Photo – ceayr

Dad was taking me on a tour of Savannah, his hometown, stopping in front of a grand French-style home.   Grand Historic Home – Tours Daily read the sign.   A group of tourists milled about.

“Our family lived here for generations,” Dad said.

“Lived here?  They were rich?” I asked.

“No, honey.  They worked here.  They were slaves, then, after the war, they were servants.”

I remembered the stories I’d learned in school.  People in chains, treated as less than human, subjected to all manner of inhumane treatment.  I stare at the tourists snapping photos and laughing, confusion twisting my face.

For Friday Fictioneers



12 thoughts on “Tourists

  1. Interesting take. It is unfortunate and plane wrong people have background from being servants or slaves. You know they didn’t have a choice and if they were servants were probably paid poorly if at all. People are crazy sometimes.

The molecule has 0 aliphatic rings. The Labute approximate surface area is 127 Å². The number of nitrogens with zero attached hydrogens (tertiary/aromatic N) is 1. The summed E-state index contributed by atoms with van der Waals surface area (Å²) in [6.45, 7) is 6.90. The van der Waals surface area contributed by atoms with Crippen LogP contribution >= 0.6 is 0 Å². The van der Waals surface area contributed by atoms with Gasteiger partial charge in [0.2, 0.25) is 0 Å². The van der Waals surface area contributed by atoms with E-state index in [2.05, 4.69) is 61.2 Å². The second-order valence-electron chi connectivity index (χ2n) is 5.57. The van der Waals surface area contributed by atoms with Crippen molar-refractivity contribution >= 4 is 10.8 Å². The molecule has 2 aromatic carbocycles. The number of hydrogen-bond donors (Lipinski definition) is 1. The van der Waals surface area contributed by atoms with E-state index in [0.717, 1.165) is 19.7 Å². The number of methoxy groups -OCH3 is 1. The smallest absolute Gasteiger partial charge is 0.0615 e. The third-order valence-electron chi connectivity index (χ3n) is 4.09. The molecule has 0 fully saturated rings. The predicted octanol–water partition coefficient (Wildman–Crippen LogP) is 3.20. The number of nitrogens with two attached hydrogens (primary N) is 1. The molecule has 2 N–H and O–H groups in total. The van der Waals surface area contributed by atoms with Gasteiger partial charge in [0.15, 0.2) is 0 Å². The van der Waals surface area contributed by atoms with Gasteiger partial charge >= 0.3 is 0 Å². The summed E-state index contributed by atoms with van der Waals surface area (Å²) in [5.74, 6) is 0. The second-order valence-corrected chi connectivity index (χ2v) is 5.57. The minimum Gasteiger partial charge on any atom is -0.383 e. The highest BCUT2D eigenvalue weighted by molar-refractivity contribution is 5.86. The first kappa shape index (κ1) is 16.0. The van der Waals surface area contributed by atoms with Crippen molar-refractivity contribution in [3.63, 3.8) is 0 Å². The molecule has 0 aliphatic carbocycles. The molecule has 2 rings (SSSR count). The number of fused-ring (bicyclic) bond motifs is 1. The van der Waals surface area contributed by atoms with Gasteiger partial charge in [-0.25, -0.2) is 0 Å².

2. If I was there, I’d have gotten more mad than confused. ‘Cause people are either laughing ’cause they don’t care or because they don’t know. And not caring or not knowing is equally disrespectful. The fact that they didn’t consider that type of history to be upsetting or even worth knowing about is incredibly upsetting.
    Maybe my feelings are exaggerated, but people have gotta learn to respect other people’s racial background and their history. The fact that they don’t study much about the history of other races only proves how little they care.

    1. You’re right. This story was a little autobiographical. Here in the states it happens all the time. In my dad’s hometown in Charleston, there is a building that was once used as a slave trading house, where human beings were bought and sold, it was converted to a flea market. Really strange. And there are so many homes that were former slave plantations where you can tour, they’re just tourist attractions. I get that it’s a part of history, and history isn’t always pretty, but I would expect more of a solemn mood from people.

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